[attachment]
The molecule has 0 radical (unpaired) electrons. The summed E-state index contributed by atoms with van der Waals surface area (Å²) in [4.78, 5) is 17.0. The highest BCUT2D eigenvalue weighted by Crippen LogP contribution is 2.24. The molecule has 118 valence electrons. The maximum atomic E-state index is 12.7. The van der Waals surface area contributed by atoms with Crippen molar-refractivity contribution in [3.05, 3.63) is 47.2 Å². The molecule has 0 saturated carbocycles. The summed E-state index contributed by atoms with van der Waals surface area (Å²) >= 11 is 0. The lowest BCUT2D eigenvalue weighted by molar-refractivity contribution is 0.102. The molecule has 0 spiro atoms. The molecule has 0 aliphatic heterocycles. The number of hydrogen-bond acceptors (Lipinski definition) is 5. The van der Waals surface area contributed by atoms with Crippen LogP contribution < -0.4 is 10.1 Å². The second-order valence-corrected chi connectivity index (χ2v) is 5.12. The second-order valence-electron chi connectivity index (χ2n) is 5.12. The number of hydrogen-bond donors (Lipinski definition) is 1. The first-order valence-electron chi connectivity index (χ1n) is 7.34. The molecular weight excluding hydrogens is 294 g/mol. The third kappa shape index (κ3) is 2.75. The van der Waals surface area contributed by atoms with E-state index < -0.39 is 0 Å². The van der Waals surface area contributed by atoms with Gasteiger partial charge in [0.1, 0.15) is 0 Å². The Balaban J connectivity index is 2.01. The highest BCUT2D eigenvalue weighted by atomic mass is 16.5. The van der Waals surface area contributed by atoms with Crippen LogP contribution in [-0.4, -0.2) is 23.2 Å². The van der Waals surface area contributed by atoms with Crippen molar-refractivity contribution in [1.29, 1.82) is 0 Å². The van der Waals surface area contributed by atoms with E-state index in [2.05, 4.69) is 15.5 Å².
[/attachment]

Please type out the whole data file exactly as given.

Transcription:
The molecule has 0 radical (unpaired) electrons. The summed E-state index contributed by atoms with van der Waals surface area (Å²) in [4.78, 5) is 17.0. The highest BCUT2D eigenvalue weighted by Crippen LogP contribution is 2.24. The molecule has 118 valence electrons. The maximum atomic E-state index is 12.7. The van der Waals surface area contributed by atoms with Crippen molar-refractivity contribution in [3.05, 3.63) is 47.2 Å². The molecule has 0 saturated carbocycles. The summed E-state index contributed by atoms with van der Waals surface area (Å²) >= 11 is 0. The lowest BCUT2D eigenvalue weighted by molar-refractivity contribution is 0.102. The molecule has 0 spiro atoms. The molecule has 0 aliphatic heterocycles. The number of hydrogen-bond acceptors (Lipinski definition) is 5. The van der Waals surface area contributed by atoms with Crippen LogP contribution < -0.4 is 10.1 Å². The second-order valence-corrected chi connectivity index (χ2v) is 5.12. The second-order valence-electron chi connectivity index (χ2n) is 5.12. The number of hydrogen-bond donors (Lipinski definition) is 1. The first-order valence-electron chi connectivity index (χ1n) is 7.34. The molecular weight excluding hydrogens is 294 g/mol. The third kappa shape index (κ3) is 2.75. The van der Waals surface area contributed by atoms with E-state index < -0.39 is 0 Å². The van der Waals surface area contributed by atoms with Gasteiger partial charge in [0.1, 0.15) is 0 Å². The Balaban J connectivity index is 2.01. The highest BCUT2D eigenvalue weighted by atomic mass is 16.5. The van der Waals surface area contributed by atoms with Crippen LogP contribution in [-0.4, -0.2) is 23.2 Å². The van der Waals surface area contributed by atoms with Crippen molar-refractivity contribution in [1.29, 1.82) is 0 Å². The van der Waals surface area contributed by atoms with E-state index in [2.05, 4.69) is 15.5 Å².